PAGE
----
2007 digitally remastered reissue of this 1976 solo album from the Gong leader. In 1975, following his departure from Gong, the highly influential group he had founded, Daevid Allen sought musical solace in the village of Deja on the island of Mallorca. Here he encountered a group of Catalan musicians, Euterpe, with whom Allen began a collaboration. Recorded in Mallorca, this album was released by Virgin Records to great acclaim, being a unique work that was regarded by fans and critics as being equally as good as anything he recorded with Gong, if not better.
This CD presents the brief but remarkable output of songs by Duparc during his artistic period that was cut short by a nervous affliction. These works are beautifully performed by mezzo-soprano Sarah Walker and baritone Thomas Allen, with sensitive piano accompaniment by Roger Vignoles. The collection opens with Duparc's best known melody, L'invitation au voyage, which is a setting of a text from Baudelaire's Les fleurs du mal. The lovely rolling impressionist piano harmonies are played with exquisite fluidity, as they underscore Walker's velvety and intimate vocals. The Sérénade florentine is an impressionist lullaby to a loved one, delivered with touching emotion by Thomas Allen. Extase, Elégie and Testament show the influence of Wagner, and the Chanson triste is one of Duparc's early, Gounod-style songs. Au pays oú se fait la guerre (1869) is also an early work, but is particularly entrancing with simple modal harmonies and easily perceived song construction. By sensitive use of passing tones in the piano, the harmonies are subtly redefined and the music is extended dramatically toward the end by expressive on-rushes.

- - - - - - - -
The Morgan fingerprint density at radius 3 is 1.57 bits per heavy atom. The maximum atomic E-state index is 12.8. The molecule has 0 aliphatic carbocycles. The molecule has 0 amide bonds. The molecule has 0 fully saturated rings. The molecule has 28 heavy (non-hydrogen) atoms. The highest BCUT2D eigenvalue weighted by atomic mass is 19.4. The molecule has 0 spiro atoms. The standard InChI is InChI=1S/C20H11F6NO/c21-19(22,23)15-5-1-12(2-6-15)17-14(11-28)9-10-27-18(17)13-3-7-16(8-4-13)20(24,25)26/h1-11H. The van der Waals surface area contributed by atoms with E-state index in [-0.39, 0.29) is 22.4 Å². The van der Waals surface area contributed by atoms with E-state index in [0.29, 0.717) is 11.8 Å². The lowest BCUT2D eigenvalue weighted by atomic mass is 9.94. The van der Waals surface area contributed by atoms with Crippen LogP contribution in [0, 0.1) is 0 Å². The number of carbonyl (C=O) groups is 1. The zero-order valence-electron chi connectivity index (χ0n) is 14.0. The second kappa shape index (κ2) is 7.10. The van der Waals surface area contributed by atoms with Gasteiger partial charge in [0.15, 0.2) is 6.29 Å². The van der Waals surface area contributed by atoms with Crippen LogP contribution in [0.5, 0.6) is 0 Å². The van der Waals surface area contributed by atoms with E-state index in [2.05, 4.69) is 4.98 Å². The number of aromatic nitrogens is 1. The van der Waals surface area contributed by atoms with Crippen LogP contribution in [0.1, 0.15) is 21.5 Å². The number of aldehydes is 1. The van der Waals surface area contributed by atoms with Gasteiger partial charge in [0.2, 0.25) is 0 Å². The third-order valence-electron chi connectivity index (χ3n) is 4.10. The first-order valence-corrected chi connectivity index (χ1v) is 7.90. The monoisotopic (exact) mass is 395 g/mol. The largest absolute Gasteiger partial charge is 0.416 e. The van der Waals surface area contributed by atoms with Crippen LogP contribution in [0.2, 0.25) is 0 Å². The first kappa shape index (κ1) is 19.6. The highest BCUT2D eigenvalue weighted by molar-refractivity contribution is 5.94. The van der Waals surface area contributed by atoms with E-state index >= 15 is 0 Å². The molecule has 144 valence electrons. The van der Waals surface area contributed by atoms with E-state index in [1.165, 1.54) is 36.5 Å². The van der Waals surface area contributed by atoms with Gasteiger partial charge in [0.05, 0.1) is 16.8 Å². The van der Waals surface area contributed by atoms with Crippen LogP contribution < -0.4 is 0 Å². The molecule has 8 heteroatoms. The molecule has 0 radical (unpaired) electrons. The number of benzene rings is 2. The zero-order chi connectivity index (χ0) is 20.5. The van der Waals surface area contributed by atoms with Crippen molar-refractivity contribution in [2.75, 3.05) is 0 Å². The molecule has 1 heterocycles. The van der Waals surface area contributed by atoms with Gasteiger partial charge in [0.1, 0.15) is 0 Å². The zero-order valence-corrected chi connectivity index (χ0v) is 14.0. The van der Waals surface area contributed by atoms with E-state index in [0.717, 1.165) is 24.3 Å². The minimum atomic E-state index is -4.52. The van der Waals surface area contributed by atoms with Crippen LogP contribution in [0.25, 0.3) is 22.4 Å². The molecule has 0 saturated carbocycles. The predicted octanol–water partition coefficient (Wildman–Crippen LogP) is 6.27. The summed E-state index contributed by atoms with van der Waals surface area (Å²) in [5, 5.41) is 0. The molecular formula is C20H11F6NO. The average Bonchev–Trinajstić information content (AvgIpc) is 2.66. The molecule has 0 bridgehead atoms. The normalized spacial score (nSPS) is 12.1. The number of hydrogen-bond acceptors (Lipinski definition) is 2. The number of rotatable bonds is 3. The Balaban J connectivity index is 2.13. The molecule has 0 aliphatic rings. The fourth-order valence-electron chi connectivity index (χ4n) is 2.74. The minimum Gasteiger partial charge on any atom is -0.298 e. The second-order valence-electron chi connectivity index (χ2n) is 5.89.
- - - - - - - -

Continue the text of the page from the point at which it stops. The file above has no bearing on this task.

There is no greater paragon of tenor saxophonist taste than Harry Allen. While the fickle winds of prevailing styles continue to blow this or that way, Allen stands tall like the mighty oak, unswayed by fad fashions and firmly rooted to the music of the Great American Songbook. On this appealing date, Allen visits the music of George Gershwin, Cole Porter, and Duke Ellington.
The longest track on “Perfection,” the debut album by a jazz trio with David Murray on tenor saxophone and bass clarinet, Geri Allen on piano and Terri Lyne Carrington on drums, clocks in at just over eight minutes, covering so much ground that it feels almost like an epic. Composed by Mr. Murray, it’s a swinging tune with a pensive yet intrepid melody, and a midsection of bristling abstraction. The title is playfully apt: “The David, Geri & Terri Show.” Dynamic combustion is the core characteristic of this all-star trio, which first convened at the 2015 NYC Winter Jazzfest. Mr. Murray, 61, is an improviser of great, garrulous bluster, while Ms. Allen and Ms. Carrington, both in their 50s, have forged prominent careers more in line with the postbop mainstream.
This much-anticipated recording debut of the new jazz supergroup- David Murray, Geri Allen & Terri Lyne Carrington Power Trio- is dedicated to Ornette Coleman, who passed just days before the recording. The album features (and is named after) Coleman's never before recorded composition, “Perfection.”